With Easter fast approaching, there will be a wealth of quirky celebratory festivities planned across the Greater Manchester area, ready for you to enjoy. With this in mind, we’re taking a look at some of the most weird and wonderful traditions that’ll be taking place this Easter…
The idea of rolling a bunch of nicely decorated eggs down a grassy hill is certainly a peculiar pastime, and why exactly this started is still not completely clear. It’s thought the abnormal activity dates centuries, to ancient pagan rituals that symbolised new life – with the egg itself being synonymous with spring.
Whatever its origins, the tradition has been very much adopted into annual Easter rituals, and there will no doubt be many egg rolling competitions taking place throughout Manchester and beyond on Good Friday.
Thought to have originated as early as 1448, the traditional folk dance know as Morris Dancing will also be prevalent throughout Manchester this Easter. Whilst not strictly related to the Easter calendar, the dance is often performed alongside other celebrations during this time.
Hailing from the time of the mysterious druids, the routine typically features groups of dancers, sporting bells and clogs, performing choreographed rhythmic steps. Usually some of the performers implement handkerchiefs, along with sticks and swords into the routine.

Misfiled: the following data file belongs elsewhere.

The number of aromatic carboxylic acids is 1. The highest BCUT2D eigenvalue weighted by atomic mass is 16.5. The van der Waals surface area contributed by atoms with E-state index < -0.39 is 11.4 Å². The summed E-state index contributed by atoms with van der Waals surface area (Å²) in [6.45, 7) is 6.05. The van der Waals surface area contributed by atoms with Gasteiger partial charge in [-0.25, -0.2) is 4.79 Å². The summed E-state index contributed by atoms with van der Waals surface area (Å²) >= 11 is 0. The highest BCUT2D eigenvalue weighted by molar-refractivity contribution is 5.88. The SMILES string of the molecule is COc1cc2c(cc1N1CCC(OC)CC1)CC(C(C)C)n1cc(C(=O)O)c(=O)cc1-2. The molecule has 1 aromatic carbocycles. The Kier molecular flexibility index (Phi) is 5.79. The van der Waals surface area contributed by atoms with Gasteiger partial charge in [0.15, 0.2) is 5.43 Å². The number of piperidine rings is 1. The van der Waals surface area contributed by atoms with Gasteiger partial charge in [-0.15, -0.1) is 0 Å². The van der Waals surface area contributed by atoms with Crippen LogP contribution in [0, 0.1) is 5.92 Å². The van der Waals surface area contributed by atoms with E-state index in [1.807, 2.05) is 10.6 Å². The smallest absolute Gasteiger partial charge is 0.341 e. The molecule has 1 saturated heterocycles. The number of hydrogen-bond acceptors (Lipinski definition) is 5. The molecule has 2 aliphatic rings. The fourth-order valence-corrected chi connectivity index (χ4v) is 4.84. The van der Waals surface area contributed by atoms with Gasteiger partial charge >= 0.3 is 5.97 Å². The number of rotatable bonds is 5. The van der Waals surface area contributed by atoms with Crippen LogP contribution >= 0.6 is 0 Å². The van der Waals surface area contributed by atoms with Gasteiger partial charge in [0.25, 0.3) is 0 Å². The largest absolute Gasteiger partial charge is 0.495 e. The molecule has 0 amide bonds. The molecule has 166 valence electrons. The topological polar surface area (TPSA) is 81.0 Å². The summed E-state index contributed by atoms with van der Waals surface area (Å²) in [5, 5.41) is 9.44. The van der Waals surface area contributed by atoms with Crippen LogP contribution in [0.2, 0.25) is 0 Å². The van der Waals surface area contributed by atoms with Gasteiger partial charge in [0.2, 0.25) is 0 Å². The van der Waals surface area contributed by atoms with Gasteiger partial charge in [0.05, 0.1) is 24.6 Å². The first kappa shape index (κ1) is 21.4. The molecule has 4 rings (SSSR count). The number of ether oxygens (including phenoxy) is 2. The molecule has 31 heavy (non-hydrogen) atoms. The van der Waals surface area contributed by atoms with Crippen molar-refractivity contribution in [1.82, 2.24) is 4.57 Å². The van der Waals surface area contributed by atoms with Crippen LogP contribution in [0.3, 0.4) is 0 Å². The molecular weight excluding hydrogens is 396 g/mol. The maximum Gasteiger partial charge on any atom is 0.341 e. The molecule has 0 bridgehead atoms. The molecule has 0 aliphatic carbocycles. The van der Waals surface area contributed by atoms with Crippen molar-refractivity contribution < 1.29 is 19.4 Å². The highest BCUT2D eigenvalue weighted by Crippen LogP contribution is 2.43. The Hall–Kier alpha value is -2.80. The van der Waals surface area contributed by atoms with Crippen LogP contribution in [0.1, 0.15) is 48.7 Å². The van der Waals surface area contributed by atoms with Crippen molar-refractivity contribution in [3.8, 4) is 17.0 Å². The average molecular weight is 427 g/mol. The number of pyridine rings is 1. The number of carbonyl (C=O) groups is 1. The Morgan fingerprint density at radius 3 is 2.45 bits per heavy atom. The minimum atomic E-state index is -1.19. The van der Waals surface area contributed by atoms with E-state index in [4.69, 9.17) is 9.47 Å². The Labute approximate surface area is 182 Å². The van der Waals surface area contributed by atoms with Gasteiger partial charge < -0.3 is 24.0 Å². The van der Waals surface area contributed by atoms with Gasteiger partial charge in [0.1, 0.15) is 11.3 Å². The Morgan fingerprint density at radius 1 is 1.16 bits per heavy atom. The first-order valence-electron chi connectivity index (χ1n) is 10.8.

Another curious English custom that will be taking place in some parts of Greater Manchester this Easter, will be Pace Egg Plays. These traditional medieval mystery performances are very much a part of Easter rituals in rural English culture, and are thought to date back at least a couple of hundred years.
They heavily revolve around the themes of death and rebirth, whereby a hero and a villain character will take part in a mock combat. The hero is then killed and subsequently resurrected to vanquish his opponent, in a symbol of good triumphing over evil.
The plays take their name from the word pasch, meaning Easter in old English – and although once widespread, their numbers have dwindled. But they are still practiced during this time of year in numerous places across Greater Manchester, such as Mossley and Bury.
The idea of the Easter Bunny is pretty strange, what with it being a gigantic anthropomorphic rabbit that’s somehow connected with the distribution of eggs.
But much like the egg itself, bunny rabbits are also symbolic of springtime, fertility and rebirth. It’s believed that the evolution of the Easter Bunny into a figure of folklore, started in Germany – where the Easter Hare would judge whether children has been good or bad during Eastertide.
All throughout Manchester traditional egg hunts will be taking place as part of the festivities, and one or two Easter Bunnies will certainly be showing up.